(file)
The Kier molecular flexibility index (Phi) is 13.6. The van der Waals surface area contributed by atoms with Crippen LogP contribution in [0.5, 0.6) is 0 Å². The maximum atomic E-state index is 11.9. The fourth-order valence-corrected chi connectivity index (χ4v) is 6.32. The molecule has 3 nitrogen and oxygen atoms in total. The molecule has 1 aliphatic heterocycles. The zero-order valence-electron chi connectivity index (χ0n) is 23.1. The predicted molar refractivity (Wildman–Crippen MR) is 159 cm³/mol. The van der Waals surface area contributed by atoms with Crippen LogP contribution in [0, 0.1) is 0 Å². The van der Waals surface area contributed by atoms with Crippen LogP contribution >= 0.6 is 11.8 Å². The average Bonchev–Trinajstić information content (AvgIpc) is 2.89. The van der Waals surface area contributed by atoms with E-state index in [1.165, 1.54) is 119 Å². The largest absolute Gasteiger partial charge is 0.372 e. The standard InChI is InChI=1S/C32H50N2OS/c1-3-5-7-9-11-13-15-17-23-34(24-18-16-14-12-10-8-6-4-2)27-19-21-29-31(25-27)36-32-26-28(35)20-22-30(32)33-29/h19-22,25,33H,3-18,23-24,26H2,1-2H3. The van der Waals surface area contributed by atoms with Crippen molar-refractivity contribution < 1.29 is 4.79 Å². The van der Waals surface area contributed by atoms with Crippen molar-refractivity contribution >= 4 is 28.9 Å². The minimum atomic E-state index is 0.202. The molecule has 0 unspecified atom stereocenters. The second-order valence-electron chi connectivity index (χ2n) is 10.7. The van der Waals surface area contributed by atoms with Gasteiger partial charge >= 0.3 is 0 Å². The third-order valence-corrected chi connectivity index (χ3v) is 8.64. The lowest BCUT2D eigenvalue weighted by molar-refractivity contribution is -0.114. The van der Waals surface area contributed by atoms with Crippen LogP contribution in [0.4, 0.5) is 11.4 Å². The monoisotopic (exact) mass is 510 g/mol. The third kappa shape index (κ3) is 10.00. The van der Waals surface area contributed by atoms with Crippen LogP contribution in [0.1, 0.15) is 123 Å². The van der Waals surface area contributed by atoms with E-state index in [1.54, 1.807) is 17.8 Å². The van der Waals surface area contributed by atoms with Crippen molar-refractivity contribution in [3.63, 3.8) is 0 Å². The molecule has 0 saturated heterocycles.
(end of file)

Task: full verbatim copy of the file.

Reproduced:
The Kier molecular flexibility index (Phi) is 13.6. The van der Waals surface area contributed by atoms with Crippen LogP contribution in [0.5, 0.6) is 0 Å². The maximum atomic E-state index is 11.9. The fourth-order valence-corrected chi connectivity index (χ4v) is 6.32. The molecule has 3 nitrogen and oxygen atoms in total. The molecule has 1 aliphatic heterocycles. The zero-order valence-electron chi connectivity index (χ0n) is 23.1. The predicted molar refractivity (Wildman–Crippen MR) is 159 cm³/mol. The van der Waals surface area contributed by atoms with Crippen LogP contribution in [0, 0.1) is 0 Å². The van der Waals surface area contributed by atoms with Crippen LogP contribution >= 0.6 is 11.8 Å². The average Bonchev–Trinajstić information content (AvgIpc) is 2.89. The van der Waals surface area contributed by atoms with E-state index in [1.165, 1.54) is 119 Å². The largest absolute Gasteiger partial charge is 0.372 e. The standard InChI is InChI=1S/C32H50N2OS/c1-3-5-7-9-11-13-15-17-23-34(24-18-16-14-12-10-8-6-4-2)27-19-21-29-31(25-27)36-32-26-28(35)20-22-30(32)33-29/h19-22,25,33H,3-18,23-24,26H2,1-2H3. The van der Waals surface area contributed by atoms with Crippen molar-refractivity contribution < 1.29 is 4.79 Å². The van der Waals surface area contributed by atoms with Crippen molar-refractivity contribution >= 4 is 28.9 Å². The minimum atomic E-state index is 0.202. The molecule has 0 unspecified atom stereocenters. The second-order valence-electron chi connectivity index (χ2n) is 10.7. The van der Waals surface area contributed by atoms with Gasteiger partial charge >= 0.3 is 0 Å². The third-order valence-corrected chi connectivity index (χ3v) is 8.64. The lowest BCUT2D eigenvalue weighted by molar-refractivity contribution is -0.114. The van der Waals surface area contributed by atoms with Crippen LogP contribution in [0.4, 0.5) is 11.4 Å². The monoisotopic (exact) mass is 510 g/mol. The third kappa shape index (κ3) is 10.00. The van der Waals surface area contributed by atoms with Crippen LogP contribution in [0.1, 0.15) is 123 Å². The van der Waals surface area contributed by atoms with E-state index in [1.54, 1.807) is 17.8 Å². The van der Waals surface area contributed by atoms with Crippen molar-refractivity contribution in [3.63, 3.8) is 0 Å². The molecule has 0 saturated heterocycles.